Hejazi turban

The Hejazi turban (Arabic: عِمَامَة, translit. ʿEmāmah) is a type of the turban headdress native to the region of Hejaz in modern-day western Saudi Arabia.

It is but one version of Arabian turbans that have been worn in the Arabian Peninsula from the pre-Islamic era to the present day.

Many Arab Historians claim that the Pre- and Post-Islamic Arabs of the Hejaz region such as the Quraish, Ansar, Qahtanites, Kindites, Nabateans, Qedarites, Adnanites, Himyarites, Lakhmids, Ghassanids, Arabian Jews and others used to wear the turban, as opposed to the Keffiyeh which is popular today in the Arabian peninsula.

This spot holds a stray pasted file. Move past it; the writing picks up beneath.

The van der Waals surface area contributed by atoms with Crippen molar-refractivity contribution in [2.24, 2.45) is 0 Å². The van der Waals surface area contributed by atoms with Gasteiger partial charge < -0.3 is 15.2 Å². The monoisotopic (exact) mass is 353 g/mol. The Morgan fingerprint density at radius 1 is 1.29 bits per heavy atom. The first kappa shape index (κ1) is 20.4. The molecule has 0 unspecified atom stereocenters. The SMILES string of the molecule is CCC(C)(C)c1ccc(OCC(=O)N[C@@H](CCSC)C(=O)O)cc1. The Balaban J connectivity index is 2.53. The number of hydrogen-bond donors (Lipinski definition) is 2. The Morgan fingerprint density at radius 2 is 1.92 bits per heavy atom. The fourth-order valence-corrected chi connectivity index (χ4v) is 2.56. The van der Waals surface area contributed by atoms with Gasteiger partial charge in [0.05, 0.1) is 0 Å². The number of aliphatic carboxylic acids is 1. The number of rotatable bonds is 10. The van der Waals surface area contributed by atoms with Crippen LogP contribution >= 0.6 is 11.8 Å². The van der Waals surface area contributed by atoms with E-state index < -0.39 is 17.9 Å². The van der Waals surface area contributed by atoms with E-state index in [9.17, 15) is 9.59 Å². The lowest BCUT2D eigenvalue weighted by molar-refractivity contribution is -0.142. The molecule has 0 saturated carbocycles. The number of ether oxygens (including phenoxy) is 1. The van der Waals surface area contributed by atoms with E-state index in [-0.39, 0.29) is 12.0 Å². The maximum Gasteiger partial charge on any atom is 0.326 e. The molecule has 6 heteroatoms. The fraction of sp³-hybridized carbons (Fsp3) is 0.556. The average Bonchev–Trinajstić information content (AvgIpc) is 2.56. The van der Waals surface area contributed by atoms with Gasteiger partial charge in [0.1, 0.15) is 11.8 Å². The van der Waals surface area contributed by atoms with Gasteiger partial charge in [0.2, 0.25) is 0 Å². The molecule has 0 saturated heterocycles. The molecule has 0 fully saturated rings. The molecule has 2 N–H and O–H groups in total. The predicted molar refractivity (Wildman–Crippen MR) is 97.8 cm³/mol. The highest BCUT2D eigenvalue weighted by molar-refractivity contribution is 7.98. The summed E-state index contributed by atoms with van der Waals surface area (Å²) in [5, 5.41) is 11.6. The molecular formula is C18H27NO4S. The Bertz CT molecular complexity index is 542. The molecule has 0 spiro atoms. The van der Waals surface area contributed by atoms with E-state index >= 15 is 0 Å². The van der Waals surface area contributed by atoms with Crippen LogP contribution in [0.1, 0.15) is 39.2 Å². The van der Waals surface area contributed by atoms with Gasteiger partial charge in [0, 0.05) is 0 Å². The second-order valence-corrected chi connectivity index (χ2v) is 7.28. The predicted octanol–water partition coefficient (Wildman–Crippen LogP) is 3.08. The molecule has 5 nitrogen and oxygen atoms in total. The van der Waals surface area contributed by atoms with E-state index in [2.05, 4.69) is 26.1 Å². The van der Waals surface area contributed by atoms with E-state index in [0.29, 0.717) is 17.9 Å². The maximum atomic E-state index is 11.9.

The Arabian ʿEmāmah is worn today by the Ulama and Imams of the 3 holy mosques, other mosques, judges and scholars.

An Orange or Dark Yellow version called the "Gabaana" is also worn in many places of the Hijaz nowadays but it's not Arabic in origion. It may also be Multicolored or Dark Red or Green in some places like Madina Munawwara. Sometimes it may also have a pointed cap in the middle like a Turkish Kalpak which shows the influence of the Ottoman Caliphate era.

See also

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